The mutual insurer came close to collapse in 2000 after failing to meet its full pension commitments, and has since spent years trying to absolve itself. In the process, it sued its former auditor, Ernst & Young, for negligence over the black hole in its accounts that left it unable to honour its promises to its customers. Now, finally, it has decided to give up the ghost and drop the multi-million-pound claim against E&Y.
There are complex legal reasons behind its decision, making it difficult to know whether it was justified or not. But one thing is certain: this latest news is another blow to the reputation of Equitable Life, and the very last thing its policyholders needed. Equitable's exit from the High Court leaves those seeking compensation for their reduced pensions with one less option for financial redress.
The insurer does have an outstanding claim (for now, at least) against its former directors that could, potentially, claw back some cash for its policyholders. But most of the old board don't have deep pockets.
The Parliamentary Ombudsman is currently looking at the role played by the Government in the run-up to Equitable's fall. Its investigation is due to be concluded by the end of this year.
And, in Europe, a group of MEPs has just backed a campaign by the Equitable Members Action Group to set up a committee to examine the insurer's behaviour. But sadly, these people may be chasing little more than shadows as they try to win compensation.
While Equitable's policyholders deserve our sympathy, the shambles has far wider implications, continuing to spread a chill throughout the financial services industry.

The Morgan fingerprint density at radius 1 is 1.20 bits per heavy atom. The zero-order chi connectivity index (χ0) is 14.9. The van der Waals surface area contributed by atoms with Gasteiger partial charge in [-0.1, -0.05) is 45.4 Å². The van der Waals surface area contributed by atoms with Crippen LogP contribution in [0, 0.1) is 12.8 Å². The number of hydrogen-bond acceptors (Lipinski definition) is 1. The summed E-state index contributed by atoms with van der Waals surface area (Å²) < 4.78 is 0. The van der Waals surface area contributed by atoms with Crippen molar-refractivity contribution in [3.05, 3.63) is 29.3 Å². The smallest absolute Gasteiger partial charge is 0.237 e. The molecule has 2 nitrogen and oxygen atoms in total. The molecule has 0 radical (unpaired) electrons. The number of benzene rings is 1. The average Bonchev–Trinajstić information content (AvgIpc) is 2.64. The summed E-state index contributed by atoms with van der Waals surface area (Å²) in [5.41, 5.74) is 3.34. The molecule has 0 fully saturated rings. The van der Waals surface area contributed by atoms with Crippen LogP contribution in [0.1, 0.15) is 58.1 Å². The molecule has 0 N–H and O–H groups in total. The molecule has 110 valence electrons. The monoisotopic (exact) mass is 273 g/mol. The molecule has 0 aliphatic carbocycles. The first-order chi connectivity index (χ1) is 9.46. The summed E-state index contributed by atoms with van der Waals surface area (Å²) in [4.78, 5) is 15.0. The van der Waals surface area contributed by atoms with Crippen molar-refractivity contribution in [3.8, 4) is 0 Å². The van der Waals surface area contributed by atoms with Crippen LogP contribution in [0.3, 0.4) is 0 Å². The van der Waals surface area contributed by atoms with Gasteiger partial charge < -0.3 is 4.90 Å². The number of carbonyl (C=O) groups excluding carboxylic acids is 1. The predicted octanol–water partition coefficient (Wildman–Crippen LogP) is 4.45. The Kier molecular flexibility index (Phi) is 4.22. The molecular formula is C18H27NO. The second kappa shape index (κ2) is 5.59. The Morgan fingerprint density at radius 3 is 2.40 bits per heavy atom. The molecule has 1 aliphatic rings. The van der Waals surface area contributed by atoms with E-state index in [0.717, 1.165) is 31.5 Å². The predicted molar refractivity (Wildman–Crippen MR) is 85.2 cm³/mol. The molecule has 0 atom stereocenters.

Never has there been such a disincentive to put money aside for a pension. The facts speak for themselves: one of the most trusted names in the business slashed pension payouts to hundreds of thousands of savers after failing to make provision to honour their policies.
Getting people to invest in a pension is hard enough, but it's doubly difficult when the company running the money for you can get into such trouble.
Time to act on PPI
Millions of us have, at one time or another, bought payment protection insurance. It's the cover flogged with personal loans, credit cards and home loans to safeguard our repayments in case of illness, unemployment or accidents.
Now, new interest is being generated in the product - the sort its purveyors certainly won't welcome. In fact, this type of insurance is seriously flawed - riddled with exclusions and often sold to people who could never claim on it. As a result, it faces a squeeze from the City regulator, the Financial Services Authority, and is already being investigated by the Office of Fair Trading.
The FSA's full report on its inquiry isn't published until November. But in the meantime it has revealed that while PPI linked to mortgages is often correctly sold, other parts of the financial services industry are making "very poor" efforts to see that standards are adhered to.
If bad practice continues, the FSA warns that extra regulation or a referral to the Competition Commission may be necessary. However, it would prefer that the industry put its own house in order. Fat chance: it may as well get its officers on the case now.Reuse content